With stocks witnessing volatility, investors can opt for arbitrage funds, which can be a great investment avenue for short-term investments.
An arbitrage fund is a type of equity mutual fund, which invests in the mispricing between the cash (spot) markets and derivatives market on the other. The arbitrage opportunities bring relatively risk-free returns to investors.
An investor in arbitrage funds normally earns returns of 4-9 percent per annum. It is comparatively higher than other common debt instruments like bank fixed deposits, which can fetch 5.5-9 percent per annum and liquid funds, which net returns between 5-8 percent per annum.
Arbitrage funds become a good option also because of the tax treatment: they are treated in the same way as equity funds and hence offer better post-tax returns (i.e. STCG is charged at 15 percent as per current tax rules).
Arbitrage funds are currently popular thanks to their recent performance. Even as they give debt fund-like returns, they have very little credit risk or duration risk as the debt holding is very small. This became an advantage recently when other debt funds witnessed volatility.
On that note, let’s study Reliance Arbitrage Fund, which has been performing well over the last one to three years compared to peers in this category.
About the Scheme
Reliance Arbitrage Fund scheme was launched on 14th October, 2010. The AUM of the scheme as on September 30, 2018 is Rs 8,872.62 Crore. It’s an open-ended scheme investing in arbitrage opportunities.
Anand Gupta is a fund manager who manages two schemes at Reliance Mutual Fund. These schemes are Reliance Equity Savings Fund and Reliance Arbitrage Fund. He was appointed fund manager for both these schemes from 12th September 2018. Prior to him, Reliance Arbitrage Fund was managed by Payal Kalpunjal.
Reliance Arbitrage fund attempts to exploit arbitrage opportunities arising out of pricing mismatch in a security between stock prices in the cash and futures market. This fund is positioned as a pure arbitrage fund with completely hedged positions with an attempt to neutralise market risk (volatility).
Why it’s a good choice for conservative investors in current market?
Reliance Arbitrage Fund does not take any directional calls on the market, and lowers volatility by maintaining fully matched positions (purchases in spot (cash) market and selling in futures). Essentially, the difference in the prices between the spot and the futures market is the cost of carry which reflects the prevailing short-term interest rates. Usually, these rates move in a narrow band and are relatively less volatile.
Anand Gupta, Fund Manager, Reliance Mutual Fund said, “Given the tighter liquidity condition the spreads have increased by around 10-15 percent and therefore the arbitrage space offers potentially higher returns in comparison to similar investment options. Further arbitrage funds are subject to equity taxation and hence enjoy lower dividend distribution and capital gains tax rates.”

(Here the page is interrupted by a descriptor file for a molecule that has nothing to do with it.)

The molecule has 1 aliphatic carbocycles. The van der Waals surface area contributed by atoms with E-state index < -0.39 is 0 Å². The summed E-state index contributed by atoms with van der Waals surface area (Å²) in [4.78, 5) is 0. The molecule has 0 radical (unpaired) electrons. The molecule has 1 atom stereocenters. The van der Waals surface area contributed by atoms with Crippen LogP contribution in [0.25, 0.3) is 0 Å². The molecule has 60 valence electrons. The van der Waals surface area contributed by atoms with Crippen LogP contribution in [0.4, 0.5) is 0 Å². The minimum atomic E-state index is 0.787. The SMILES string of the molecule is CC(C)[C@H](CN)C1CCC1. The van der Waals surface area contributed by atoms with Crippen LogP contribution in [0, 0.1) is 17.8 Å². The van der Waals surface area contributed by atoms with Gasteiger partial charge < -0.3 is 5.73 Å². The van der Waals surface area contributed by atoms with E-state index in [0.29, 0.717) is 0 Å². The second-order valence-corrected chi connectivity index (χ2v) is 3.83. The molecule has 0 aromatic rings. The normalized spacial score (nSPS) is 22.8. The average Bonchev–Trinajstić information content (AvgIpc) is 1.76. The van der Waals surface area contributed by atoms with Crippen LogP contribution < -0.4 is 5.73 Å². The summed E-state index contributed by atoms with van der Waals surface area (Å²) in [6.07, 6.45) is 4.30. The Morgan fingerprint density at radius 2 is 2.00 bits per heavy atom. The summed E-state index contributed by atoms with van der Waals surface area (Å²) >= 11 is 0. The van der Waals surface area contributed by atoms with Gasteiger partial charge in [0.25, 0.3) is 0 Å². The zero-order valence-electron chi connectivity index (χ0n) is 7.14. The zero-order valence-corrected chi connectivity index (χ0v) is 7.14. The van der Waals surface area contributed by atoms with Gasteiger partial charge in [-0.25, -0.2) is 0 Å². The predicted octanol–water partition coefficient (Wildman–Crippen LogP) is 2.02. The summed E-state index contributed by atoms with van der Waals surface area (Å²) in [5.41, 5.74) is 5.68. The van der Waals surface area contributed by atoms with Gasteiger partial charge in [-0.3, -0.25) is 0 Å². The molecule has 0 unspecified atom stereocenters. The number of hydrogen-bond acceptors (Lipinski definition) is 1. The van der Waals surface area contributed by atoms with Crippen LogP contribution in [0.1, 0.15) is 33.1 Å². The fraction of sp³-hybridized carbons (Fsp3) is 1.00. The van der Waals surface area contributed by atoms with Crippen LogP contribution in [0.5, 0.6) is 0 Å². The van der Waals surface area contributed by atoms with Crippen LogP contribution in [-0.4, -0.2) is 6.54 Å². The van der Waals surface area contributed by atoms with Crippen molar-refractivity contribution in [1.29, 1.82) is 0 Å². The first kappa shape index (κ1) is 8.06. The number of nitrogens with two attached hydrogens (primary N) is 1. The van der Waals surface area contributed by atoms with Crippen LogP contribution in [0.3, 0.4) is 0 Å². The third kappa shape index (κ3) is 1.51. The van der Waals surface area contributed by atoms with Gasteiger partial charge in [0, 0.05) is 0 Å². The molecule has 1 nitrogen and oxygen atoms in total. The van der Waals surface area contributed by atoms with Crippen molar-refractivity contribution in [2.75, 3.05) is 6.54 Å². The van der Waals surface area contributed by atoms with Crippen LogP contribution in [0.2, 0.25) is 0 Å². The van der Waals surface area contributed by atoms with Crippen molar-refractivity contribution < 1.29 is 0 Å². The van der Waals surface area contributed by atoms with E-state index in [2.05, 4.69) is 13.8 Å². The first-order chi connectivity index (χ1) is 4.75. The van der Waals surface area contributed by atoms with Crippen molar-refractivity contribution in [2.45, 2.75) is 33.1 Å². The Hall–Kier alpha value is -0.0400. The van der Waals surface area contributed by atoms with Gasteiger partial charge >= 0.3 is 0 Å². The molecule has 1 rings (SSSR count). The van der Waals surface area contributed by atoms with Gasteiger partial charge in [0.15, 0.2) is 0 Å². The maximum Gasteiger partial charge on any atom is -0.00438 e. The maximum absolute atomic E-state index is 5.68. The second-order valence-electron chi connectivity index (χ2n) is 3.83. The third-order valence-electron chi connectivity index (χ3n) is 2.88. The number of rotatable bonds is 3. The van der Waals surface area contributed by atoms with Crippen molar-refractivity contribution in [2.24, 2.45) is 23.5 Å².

Thus, arbitrage funds with their advantages -- like potentially superior tax-adjusted returns, lower volatility -- are a beneficiary of current higher short-term rates and can be considered by conservative investors with a time horizon of 6 months and above.
The fund has a well-diversified portfolio on the equity side with over 125-150 holdings. Usually, equity exposure accounts for approximately 70 percent of the portfolio while around 16-18 percent is maintained in short-term bank fixed deposit to meet the margin requirements.
The remaining portion is invested in higher grade debt securities with low to moderate duration profile (usually around 3-4 months). Given this conservative positioning the portfolio did not witness any significant changes over the last few months.
Arbitrage funds Vs Bank fixed deposits
So what should investors prefer between arbitrage funds or bank fixed deposits, which can offer slightly better returns? Says Vijay Kuppa, Co-founder of Orowealth advised, “You should consider arbitrage funds because of the lower exit loads and a better tax structure that it offers to the investors compared to bank fixed deposits.”
For instance, an arbitrage fund offering a return of 6.5 percent per annum gives a return of 5.85 percent after tax in a year (assuming 10 percent tax on capital gains as per the latest budget). Additionally, it can be redeemed after 30 days without any exit load.
In comparison, fixed deposits with 7.25 percent p.a. leads to 5.25 percent post tax returns after a year (assuming a tax rate of 30 percent) and there might be a penalty for an early withdrawal.
Kuppa said, “Reliance Arbitrage Fund has maintained a strategy of a complete hedge strategy to capture the spread between equity and derivative segment and have also exposure to low-risk debt instruments in order to maintain a safe return profile for conservative investors. Invest in this scheme with a time horizon of 6-12 months.”